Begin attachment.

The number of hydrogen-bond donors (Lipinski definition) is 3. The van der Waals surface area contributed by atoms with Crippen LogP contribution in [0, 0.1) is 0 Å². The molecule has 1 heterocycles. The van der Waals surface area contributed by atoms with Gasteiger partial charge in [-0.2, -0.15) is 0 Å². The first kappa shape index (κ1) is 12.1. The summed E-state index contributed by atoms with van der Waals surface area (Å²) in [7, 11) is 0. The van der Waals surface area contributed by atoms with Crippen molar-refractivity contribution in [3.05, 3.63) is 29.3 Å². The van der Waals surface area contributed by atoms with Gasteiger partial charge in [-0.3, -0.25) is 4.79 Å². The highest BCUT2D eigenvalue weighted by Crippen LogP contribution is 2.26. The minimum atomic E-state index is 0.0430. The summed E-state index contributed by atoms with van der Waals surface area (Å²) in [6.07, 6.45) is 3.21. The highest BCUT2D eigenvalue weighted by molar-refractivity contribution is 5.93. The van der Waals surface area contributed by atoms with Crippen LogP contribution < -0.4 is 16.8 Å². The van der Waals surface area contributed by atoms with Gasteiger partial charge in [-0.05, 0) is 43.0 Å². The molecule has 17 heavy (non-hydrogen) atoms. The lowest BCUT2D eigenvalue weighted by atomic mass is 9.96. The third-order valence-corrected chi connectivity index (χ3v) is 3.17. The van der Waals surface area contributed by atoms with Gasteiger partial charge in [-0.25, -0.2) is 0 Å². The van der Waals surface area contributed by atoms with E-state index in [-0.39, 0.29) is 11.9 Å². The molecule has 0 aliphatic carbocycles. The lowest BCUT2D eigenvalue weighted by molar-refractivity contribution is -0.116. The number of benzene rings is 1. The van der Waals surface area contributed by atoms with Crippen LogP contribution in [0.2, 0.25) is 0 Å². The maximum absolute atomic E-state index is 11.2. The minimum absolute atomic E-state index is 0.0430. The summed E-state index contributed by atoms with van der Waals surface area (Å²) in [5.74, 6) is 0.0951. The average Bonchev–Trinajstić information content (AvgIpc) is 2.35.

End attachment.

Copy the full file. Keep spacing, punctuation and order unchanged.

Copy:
The number of hydrogen-bond donors (Lipinski definition) is 3. The van der Waals surface area contributed by atoms with Crippen LogP contribution in [0, 0.1) is 0 Å². The molecule has 1 heterocycles. The van der Waals surface area contributed by atoms with Gasteiger partial charge in [-0.2, -0.15) is 0 Å². The first kappa shape index (κ1) is 12.1. The summed E-state index contributed by atoms with van der Waals surface area (Å²) in [7, 11) is 0. The van der Waals surface area contributed by atoms with Crippen molar-refractivity contribution in [3.05, 3.63) is 29.3 Å². The van der Waals surface area contributed by atoms with Gasteiger partial charge in [-0.3, -0.25) is 4.79 Å². The highest BCUT2D eigenvalue weighted by Crippen LogP contribution is 2.26. The minimum atomic E-state index is 0.0430. The summed E-state index contributed by atoms with van der Waals surface area (Å²) in [6.07, 6.45) is 3.21. The highest BCUT2D eigenvalue weighted by molar-refractivity contribution is 5.93. The van der Waals surface area contributed by atoms with Crippen LogP contribution < -0.4 is 16.8 Å². The van der Waals surface area contributed by atoms with Gasteiger partial charge in [-0.05, 0) is 43.0 Å². The molecule has 17 heavy (non-hydrogen) atoms. The lowest BCUT2D eigenvalue weighted by atomic mass is 9.96. The third-order valence-corrected chi connectivity index (χ3v) is 3.17. The van der Waals surface area contributed by atoms with Gasteiger partial charge in [-0.25, -0.2) is 0 Å². The van der Waals surface area contributed by atoms with E-state index in [-0.39, 0.29) is 11.9 Å². The molecule has 0 aliphatic carbocycles. The lowest BCUT2D eigenvalue weighted by molar-refractivity contribution is -0.116. The number of benzene rings is 1. The van der Waals surface area contributed by atoms with Crippen LogP contribution in [0.2, 0.25) is 0 Å². The maximum absolute atomic E-state index is 11.2. The minimum absolute atomic E-state index is 0.0430. The summed E-state index contributed by atoms with van der Waals surface area (Å²) in [5.74, 6) is 0.0951. The average Bonchev–Trinajstić information content (AvgIpc) is 2.35.